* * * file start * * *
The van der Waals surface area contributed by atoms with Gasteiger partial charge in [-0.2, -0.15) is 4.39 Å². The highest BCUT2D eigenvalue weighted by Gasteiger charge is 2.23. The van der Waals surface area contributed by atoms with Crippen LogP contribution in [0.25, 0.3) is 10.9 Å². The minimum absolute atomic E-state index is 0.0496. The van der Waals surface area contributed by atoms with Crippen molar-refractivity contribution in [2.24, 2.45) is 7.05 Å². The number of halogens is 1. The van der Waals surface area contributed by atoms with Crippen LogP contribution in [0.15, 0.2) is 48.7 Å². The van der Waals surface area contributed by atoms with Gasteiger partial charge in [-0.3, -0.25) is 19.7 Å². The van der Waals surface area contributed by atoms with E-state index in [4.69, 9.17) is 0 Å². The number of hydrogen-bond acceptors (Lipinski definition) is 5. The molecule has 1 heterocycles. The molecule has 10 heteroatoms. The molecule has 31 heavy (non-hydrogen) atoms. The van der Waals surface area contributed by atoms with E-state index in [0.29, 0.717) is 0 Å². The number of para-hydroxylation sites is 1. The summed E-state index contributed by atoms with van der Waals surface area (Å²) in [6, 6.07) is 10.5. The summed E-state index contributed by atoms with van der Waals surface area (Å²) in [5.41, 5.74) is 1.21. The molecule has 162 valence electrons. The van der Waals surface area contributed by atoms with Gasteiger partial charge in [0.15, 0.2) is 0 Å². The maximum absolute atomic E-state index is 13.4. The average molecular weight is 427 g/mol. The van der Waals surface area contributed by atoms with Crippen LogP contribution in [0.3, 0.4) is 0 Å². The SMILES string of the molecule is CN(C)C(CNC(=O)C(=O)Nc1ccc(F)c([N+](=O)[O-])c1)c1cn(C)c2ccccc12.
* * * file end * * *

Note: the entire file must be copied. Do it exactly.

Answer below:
The van der Waals surface area contributed by atoms with Gasteiger partial charge in [-0.2, -0.15) is 4.39 Å². The highest BCUT2D eigenvalue weighted by Gasteiger charge is 2.23. The van der Waals surface area contributed by atoms with Crippen LogP contribution in [0.25, 0.3) is 10.9 Å². The minimum absolute atomic E-state index is 0.0496. The van der Waals surface area contributed by atoms with Crippen molar-refractivity contribution in [2.24, 2.45) is 7.05 Å². The number of halogens is 1. The van der Waals surface area contributed by atoms with Crippen LogP contribution in [0.15, 0.2) is 48.7 Å². The van der Waals surface area contributed by atoms with Gasteiger partial charge in [-0.3, -0.25) is 19.7 Å². The van der Waals surface area contributed by atoms with E-state index in [4.69, 9.17) is 0 Å². The number of hydrogen-bond acceptors (Lipinski definition) is 5. The molecule has 1 heterocycles. The molecule has 10 heteroatoms. The molecule has 31 heavy (non-hydrogen) atoms. The van der Waals surface area contributed by atoms with E-state index in [0.29, 0.717) is 0 Å². The number of para-hydroxylation sites is 1. The summed E-state index contributed by atoms with van der Waals surface area (Å²) in [6, 6.07) is 10.5. The summed E-state index contributed by atoms with van der Waals surface area (Å²) in [5.41, 5.74) is 1.21. The molecule has 162 valence electrons. The van der Waals surface area contributed by atoms with Gasteiger partial charge in [0.15, 0.2) is 0 Å². The maximum absolute atomic E-state index is 13.4. The average molecular weight is 427 g/mol. The van der Waals surface area contributed by atoms with Crippen LogP contribution in [0.3, 0.4) is 0 Å². The SMILES string of the molecule is CN(C)C(CNC(=O)C(=O)Nc1ccc(F)c([N+](=O)[O-])c1)c1cn(C)c2ccccc12.